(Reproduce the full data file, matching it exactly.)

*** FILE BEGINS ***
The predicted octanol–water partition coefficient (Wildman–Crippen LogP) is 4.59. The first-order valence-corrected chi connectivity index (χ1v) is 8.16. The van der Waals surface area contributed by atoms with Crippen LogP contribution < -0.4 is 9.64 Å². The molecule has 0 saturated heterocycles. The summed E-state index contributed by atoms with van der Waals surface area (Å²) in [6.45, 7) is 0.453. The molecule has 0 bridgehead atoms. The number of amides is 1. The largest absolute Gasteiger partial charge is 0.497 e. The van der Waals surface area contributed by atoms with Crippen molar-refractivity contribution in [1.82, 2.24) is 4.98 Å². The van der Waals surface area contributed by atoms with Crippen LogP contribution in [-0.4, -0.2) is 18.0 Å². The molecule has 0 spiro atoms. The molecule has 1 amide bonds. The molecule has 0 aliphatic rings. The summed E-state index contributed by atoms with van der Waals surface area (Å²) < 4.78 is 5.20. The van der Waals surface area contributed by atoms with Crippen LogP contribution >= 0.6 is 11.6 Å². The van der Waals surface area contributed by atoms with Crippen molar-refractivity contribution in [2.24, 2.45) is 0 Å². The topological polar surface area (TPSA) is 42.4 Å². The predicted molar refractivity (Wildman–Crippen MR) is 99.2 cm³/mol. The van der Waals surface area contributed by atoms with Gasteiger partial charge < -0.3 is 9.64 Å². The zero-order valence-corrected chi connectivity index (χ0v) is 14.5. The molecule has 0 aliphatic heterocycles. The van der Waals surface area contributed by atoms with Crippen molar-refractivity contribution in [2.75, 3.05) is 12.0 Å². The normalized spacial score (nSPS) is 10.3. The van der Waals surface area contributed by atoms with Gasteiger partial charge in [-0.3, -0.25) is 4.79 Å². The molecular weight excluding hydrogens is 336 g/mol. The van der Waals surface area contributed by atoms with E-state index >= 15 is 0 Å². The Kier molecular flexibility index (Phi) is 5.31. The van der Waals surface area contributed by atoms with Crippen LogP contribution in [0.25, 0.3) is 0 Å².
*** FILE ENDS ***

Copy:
The predicted octanol–water partition coefficient (Wildman–Crippen LogP) is 4.59. The first-order valence-corrected chi connectivity index (χ1v) is 8.16. The van der Waals surface area contributed by atoms with Crippen LogP contribution < -0.4 is 9.64 Å². The molecule has 0 saturated heterocycles. The summed E-state index contributed by atoms with van der Waals surface area (Å²) in [6.45, 7) is 0.453. The molecule has 0 bridgehead atoms. The number of amides is 1. The largest absolute Gasteiger partial charge is 0.497 e. The van der Waals surface area contributed by atoms with Crippen molar-refractivity contribution in [1.82, 2.24) is 4.98 Å². The van der Waals surface area contributed by atoms with Crippen LogP contribution in [-0.4, -0.2) is 18.0 Å². The molecule has 0 spiro atoms. The molecule has 1 amide bonds. The molecule has 0 aliphatic rings. The summed E-state index contributed by atoms with van der Waals surface area (Å²) < 4.78 is 5.20. The van der Waals surface area contributed by atoms with Crippen LogP contribution >= 0.6 is 11.6 Å². The van der Waals surface area contributed by atoms with Crippen molar-refractivity contribution in [2.24, 2.45) is 0 Å². The topological polar surface area (TPSA) is 42.4 Å². The predicted molar refractivity (Wildman–Crippen MR) is 99.2 cm³/mol. The van der Waals surface area contributed by atoms with Gasteiger partial charge < -0.3 is 9.64 Å². The zero-order valence-corrected chi connectivity index (χ0v) is 14.5. The molecule has 0 aliphatic heterocycles. The van der Waals surface area contributed by atoms with Crippen molar-refractivity contribution in [2.75, 3.05) is 12.0 Å². The normalized spacial score (nSPS) is 10.3. The van der Waals surface area contributed by atoms with Gasteiger partial charge in [-0.3, -0.25) is 4.79 Å². The molecular weight excluding hydrogens is 336 g/mol. The van der Waals surface area contributed by atoms with E-state index >= 15 is 0 Å². The Kier molecular flexibility index (Phi) is 5.31. The van der Waals surface area contributed by atoms with Crippen LogP contribution in [0.25, 0.3) is 0 Å².